Judgment reversed in part and case remanded.   Smith, P. J., and Adams, J., concur.

FOOTNOTES

FN1. See Rankin v. State, 278 Ga. 704, 705 (606 S.E.2d 269) (2004), citing Jackson v. Virginia, 443 U.S. 307 (99 SC 2781, 61 LE2d 560) (1979)..  FN1. See Rankin v. State, 278 Ga. 704, 705 (606 S.E.2d 269) (2004), citing Jackson v. Virginia, 443 U.S. 307 (99 SC 2781, 61 LE2d 560) (1979).

FN2. OCGA § 16-5-23.1(f)(1) (“If the offense of battery is committed between ․ persons who are parents of the same child ․, then such offense shall constitute the offense of family violence battery and shall be punished as follows:  (1) Upon a first conviction of family violence battery, the defendant shall be guilty of and punished for a misdemeanor”)..  FN2. OCGA § 16-5-23.1(f)(1) (“If the offense of battery is committed between ․ persons who are parents of the same child ․, then such offense shall constitute the offense of family violence battery and shall be punished as follows:  (1) Upon a first conviction of family violence battery, the defendant shall be guilty of and punished for a misdemeanor”).

FN3. Duplicate motions for new trial were filed by Johnson's appellate counsel on March 13 and March 17, 2009..  FN3. Duplicate motions for new trial were filed by Johnson's appellate counsel on March 13 and March 17, 2009.

FN4. (Citations omitted.)  Moore v. State, 254 Ga. 525, 531(4)(c) (330 S.E.2d 717) (1985).   Accord Rosser v. State, 284 Ga. 335, 336-337(2) (667 S.E.2d 62) (2008) (trial court did not violate defendant's due process rights by denying his request to be present at hearing on motion for new trial);  Mantooth v. State, 303 Ga.App. 330, 336-337(2) (693 S.E.2d 587) (2010) (same)..  FN4. (Citations omitted.)  Moore v. State, 254 Ga. 525, 531(4)(c) (330 S.E.2d 717) (1985).   Accord Rosser v. State, 284 Ga. 335, 336-337(2) (667 S.E.2d 62) (2008) (trial court did not violate defendant's due process rights by denying his request to be present at hearing on motion for new trial);  Mantooth v. State, 303 Ga.App. 330, 336-337(2) (693 S.E.2d 587) (2010) (same).

FN5. (Citation, punctuation, and footnote omitted.)  Mantooth, supra at 336(2).   See generally Jack Goger, Daniel's Georgia Criminal Trial Practice, § 17-7 (2009-2010 ed.)  (“Generally, the defendant does not have a right to be present at post-verdict procedures such as a motion for a new trial, at which only questions of law, not questions of fact are determined”) (punctuation and footnote omitted)..  FN5. (Citation, punctuation, and footnote omitted.)  Mantooth, supra at 336(2).   See generally Jack Goger, Daniel's Georgia Criminal Trial Practice, § 17-7 (2009-2010 ed.)  (“Generally, the defendant does not have a right to be present at post-verdict procedures such as a motion for a new trial, at which only questions of law, not questions of fact are determined”) (punctuation and footnote omitted).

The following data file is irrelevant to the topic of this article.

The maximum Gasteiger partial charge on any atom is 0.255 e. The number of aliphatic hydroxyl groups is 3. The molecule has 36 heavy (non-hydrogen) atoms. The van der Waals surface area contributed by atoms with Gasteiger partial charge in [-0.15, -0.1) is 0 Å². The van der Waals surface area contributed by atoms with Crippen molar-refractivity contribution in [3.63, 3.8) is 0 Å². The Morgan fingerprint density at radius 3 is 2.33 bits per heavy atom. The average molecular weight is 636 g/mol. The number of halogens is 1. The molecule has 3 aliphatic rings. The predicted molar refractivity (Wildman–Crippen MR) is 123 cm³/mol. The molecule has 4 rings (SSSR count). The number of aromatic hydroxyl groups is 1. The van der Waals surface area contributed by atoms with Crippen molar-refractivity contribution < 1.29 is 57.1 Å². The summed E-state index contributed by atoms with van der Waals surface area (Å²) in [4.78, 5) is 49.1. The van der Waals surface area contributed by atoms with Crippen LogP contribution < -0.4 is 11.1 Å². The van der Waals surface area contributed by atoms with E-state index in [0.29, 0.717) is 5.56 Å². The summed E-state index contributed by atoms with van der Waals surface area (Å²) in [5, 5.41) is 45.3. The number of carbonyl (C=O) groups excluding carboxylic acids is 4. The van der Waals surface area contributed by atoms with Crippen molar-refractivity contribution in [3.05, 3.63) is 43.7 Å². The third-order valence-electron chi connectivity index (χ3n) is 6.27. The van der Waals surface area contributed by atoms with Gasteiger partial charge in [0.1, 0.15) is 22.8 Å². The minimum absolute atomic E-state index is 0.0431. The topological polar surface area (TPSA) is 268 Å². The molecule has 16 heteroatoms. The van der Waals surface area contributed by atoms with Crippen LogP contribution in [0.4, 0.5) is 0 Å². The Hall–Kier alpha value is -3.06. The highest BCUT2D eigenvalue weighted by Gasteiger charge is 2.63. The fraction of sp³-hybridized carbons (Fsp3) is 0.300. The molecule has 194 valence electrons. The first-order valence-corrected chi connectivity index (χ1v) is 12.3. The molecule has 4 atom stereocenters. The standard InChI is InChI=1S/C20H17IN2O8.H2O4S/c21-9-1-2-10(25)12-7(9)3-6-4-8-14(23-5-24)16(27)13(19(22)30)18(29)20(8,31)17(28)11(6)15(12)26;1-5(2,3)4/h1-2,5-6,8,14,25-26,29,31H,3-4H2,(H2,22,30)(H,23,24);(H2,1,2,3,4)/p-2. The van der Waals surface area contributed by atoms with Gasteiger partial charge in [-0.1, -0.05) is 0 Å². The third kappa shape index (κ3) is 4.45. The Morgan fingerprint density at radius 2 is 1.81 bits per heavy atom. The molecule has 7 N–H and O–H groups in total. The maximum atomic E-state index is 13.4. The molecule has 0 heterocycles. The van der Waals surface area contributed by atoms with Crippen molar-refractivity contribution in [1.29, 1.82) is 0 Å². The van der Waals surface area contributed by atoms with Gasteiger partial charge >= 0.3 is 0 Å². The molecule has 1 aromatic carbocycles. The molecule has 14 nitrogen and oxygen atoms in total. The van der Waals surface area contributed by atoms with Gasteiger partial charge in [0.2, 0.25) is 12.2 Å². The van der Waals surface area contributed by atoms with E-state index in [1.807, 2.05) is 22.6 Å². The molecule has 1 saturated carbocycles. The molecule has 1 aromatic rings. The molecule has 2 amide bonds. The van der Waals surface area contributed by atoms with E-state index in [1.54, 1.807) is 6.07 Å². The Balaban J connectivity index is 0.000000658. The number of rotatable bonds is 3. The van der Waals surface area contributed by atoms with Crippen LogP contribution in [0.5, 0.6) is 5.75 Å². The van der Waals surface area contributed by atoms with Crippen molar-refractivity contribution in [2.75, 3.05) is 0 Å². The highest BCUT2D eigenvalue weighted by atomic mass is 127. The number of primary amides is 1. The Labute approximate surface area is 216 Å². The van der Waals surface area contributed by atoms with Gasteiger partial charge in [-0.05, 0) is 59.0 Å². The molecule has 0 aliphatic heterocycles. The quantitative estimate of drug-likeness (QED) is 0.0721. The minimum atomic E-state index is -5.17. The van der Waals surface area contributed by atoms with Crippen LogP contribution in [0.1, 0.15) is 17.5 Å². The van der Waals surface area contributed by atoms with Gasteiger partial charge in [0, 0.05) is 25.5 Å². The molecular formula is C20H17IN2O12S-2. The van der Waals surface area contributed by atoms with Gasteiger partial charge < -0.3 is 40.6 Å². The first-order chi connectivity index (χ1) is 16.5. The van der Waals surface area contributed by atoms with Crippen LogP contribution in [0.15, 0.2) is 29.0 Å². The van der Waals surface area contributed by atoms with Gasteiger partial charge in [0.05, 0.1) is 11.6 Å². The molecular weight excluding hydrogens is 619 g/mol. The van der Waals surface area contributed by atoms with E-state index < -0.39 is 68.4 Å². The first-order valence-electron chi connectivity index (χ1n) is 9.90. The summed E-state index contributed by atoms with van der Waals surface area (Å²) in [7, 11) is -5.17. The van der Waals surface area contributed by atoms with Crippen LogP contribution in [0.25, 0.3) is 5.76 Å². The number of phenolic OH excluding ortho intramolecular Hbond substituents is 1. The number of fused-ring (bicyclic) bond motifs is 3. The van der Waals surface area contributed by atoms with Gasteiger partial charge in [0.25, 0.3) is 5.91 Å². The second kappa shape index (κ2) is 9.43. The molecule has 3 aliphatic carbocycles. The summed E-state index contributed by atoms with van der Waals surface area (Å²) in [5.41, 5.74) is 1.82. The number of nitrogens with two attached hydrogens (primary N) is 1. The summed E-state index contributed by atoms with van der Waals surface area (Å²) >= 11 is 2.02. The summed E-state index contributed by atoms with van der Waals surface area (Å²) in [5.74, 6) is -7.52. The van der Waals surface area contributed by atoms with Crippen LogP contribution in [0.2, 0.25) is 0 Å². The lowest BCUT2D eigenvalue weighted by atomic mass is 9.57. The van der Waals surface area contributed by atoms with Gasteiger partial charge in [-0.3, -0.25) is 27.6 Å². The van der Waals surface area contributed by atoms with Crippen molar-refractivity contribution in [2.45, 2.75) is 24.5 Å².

FN6. Herring v. Herring, 236 Ga. 43, 44(1) (222 S.E.2d 331) (1976) (appeal from order imposing fine for civil contempt was moot once appellant paid fine), citing Cagle v. PMC Dev. Co. of Ga., 233 Ga. 583, 584 (212 S.E.2d 765) (1975) (“once a contempt judgment has been complied with, or has been vacated, or has been rendered moot in any other manner, there is no remaining case or controversy for adjudication in the appellate court”)..  FN6. Herring v. Herring, 236 Ga. 43, 44(1) (222 S.E.2d 331) (1976) (appeal from order imposing fine for civil contempt was moot once appellant paid fine), citing Cagle v. PMC Dev. Co. of Ga., 233 Ga. 583, 584 (212 S.E.2d 765) (1975) (“once a contempt judgment has been complied with, or has been vacated, or has been rendered moot in any other manner, there is no remaining case or controversy for adjudication in the appellate court”).

FN7. (Footnote omitted.)  In re Hatfield, 290 Ga.App. 134, 136(1) (658 S.E.2d 871) (2008) (dictum)..  FN7. (Footnote omitted.)  In re Hatfield, 290 Ga.App. 134, 136(1) (658 S.E.2d 871) (2008) (dictum).

FN8. See In re Hughes, 299 Ga.App. 66-67(1) (681 S.E.2d 745) (2009) (even where attorney paid fine imposed upon contempt conviction, her appeal was not moot due to present and possible continuing adverse collateral consequences she might suffer as result of conviction);  In re Hatfield, supra at 137(1) (same)..  FN8. See In re Hughes, 299 Ga.App. 66-67(1) (681 S.E.2d 745) (2009) (even where attorney paid fine imposed upon contempt conviction, her appeal was not moot due to present and possible continuing adverse collateral consequences she might suffer as result of conviction);  In re Hatfield, supra at 137(1) (same).

FN9. See Herring, supra..  FN9. See Herring, supra.

Mikell, Judge.